In an effective online faculty mentorship program, mentees have the opportunity to build relationships with mentors, be vulnerable, and get honest advice and feedback about their careers (University of Pennsylvania, 2007). For online colleges and universities, these might be the only strong relationships a new faculty has.
Without trusting and collaborative relationships, mentees may hold back and ultimately gain little out of the program.
For this reason, it’s best if supervisors don’t serve as mentors to their own faculty (Hundey et al., 2020). Mentees are less likely to be honest about stress, career goals, or perceived weaknesses if their mentor also evaluates them.
7. Develop Communication Skills
Because an online faculty mentorship program occurs through devices instead of in person, communication skills are especially important for mentors to develop. Meeting online often feels different than meeting in person, and it can be easy for mentors or mentees to hide behind computer screens.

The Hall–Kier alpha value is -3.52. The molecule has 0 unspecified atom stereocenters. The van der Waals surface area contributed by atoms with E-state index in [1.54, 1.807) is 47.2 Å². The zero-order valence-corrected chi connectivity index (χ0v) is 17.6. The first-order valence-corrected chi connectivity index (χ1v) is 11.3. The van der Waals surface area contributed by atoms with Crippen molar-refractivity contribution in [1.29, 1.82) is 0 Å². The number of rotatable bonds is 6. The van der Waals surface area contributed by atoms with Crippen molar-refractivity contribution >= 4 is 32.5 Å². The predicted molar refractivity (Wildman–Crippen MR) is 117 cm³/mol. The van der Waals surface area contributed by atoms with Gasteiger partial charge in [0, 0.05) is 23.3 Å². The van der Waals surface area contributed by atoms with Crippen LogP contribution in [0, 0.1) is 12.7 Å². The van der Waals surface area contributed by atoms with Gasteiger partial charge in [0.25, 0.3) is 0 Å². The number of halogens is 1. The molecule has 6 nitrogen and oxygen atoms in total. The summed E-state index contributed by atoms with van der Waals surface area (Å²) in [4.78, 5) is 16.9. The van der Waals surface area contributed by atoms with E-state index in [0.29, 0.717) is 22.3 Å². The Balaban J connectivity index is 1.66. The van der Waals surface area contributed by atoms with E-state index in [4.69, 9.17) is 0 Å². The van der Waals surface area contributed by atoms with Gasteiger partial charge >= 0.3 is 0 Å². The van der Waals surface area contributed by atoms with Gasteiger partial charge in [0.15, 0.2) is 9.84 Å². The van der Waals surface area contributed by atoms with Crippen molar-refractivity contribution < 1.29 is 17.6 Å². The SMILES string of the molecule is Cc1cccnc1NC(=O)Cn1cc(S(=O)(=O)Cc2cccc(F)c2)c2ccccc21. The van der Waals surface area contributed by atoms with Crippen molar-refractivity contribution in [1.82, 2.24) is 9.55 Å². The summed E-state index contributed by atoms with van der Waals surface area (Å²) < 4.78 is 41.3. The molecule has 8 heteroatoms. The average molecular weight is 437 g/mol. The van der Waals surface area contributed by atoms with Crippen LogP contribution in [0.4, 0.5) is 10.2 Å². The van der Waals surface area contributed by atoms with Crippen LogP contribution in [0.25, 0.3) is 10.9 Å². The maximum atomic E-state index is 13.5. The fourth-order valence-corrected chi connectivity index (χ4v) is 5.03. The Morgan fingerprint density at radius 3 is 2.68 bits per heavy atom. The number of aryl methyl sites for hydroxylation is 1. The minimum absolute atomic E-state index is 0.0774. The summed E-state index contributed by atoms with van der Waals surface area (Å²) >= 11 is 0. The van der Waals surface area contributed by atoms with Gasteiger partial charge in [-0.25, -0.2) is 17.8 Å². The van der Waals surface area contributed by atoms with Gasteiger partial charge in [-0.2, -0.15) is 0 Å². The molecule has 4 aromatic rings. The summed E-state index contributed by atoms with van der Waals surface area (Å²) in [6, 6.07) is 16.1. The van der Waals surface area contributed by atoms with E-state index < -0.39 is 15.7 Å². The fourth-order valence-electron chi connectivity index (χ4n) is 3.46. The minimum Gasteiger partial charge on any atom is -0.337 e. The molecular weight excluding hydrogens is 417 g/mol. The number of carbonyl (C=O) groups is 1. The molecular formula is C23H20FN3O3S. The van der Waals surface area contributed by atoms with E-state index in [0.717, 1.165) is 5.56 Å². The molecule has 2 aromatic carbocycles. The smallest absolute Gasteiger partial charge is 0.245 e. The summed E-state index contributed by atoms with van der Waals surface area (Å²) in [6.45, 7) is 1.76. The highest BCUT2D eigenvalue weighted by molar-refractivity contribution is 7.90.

When mentors are better at communicating, they can help their mentees develop successful practices.
Good communication skills include active listening, eye contact, showing understanding of a mentee’s thoughts and ideas, and sharing common experiences (Williams, Layne, & Ice, 2014).
8. Encourage Mentors to Provide Social Support
Mentorship is about more than helping a new faculty member learn how to teach and contribute to research. Mentors can be guides for the social and emotional challenges that come with employment at a college or university.
In almost any career field, new workers are likely to feel stressed and need social support for stressful situations (University of Pennsylvania, 2007). Additionally, psychological support helps reduce feelings of isolation (Williams, Layne, & Ice, 2014).
An effective online faculty mentorship program allows new faculty easy access to an experienced mentor who can provide guidance and support. With a device and internet, mentees can form strong, effective, collaborative relationships that support their growth.
By establishing guidelines and preparing mentors with the skills they need, an online faculty mentoring program helps new faculty feel connected and develop strong practices that will benefit their students and institute of higher learning.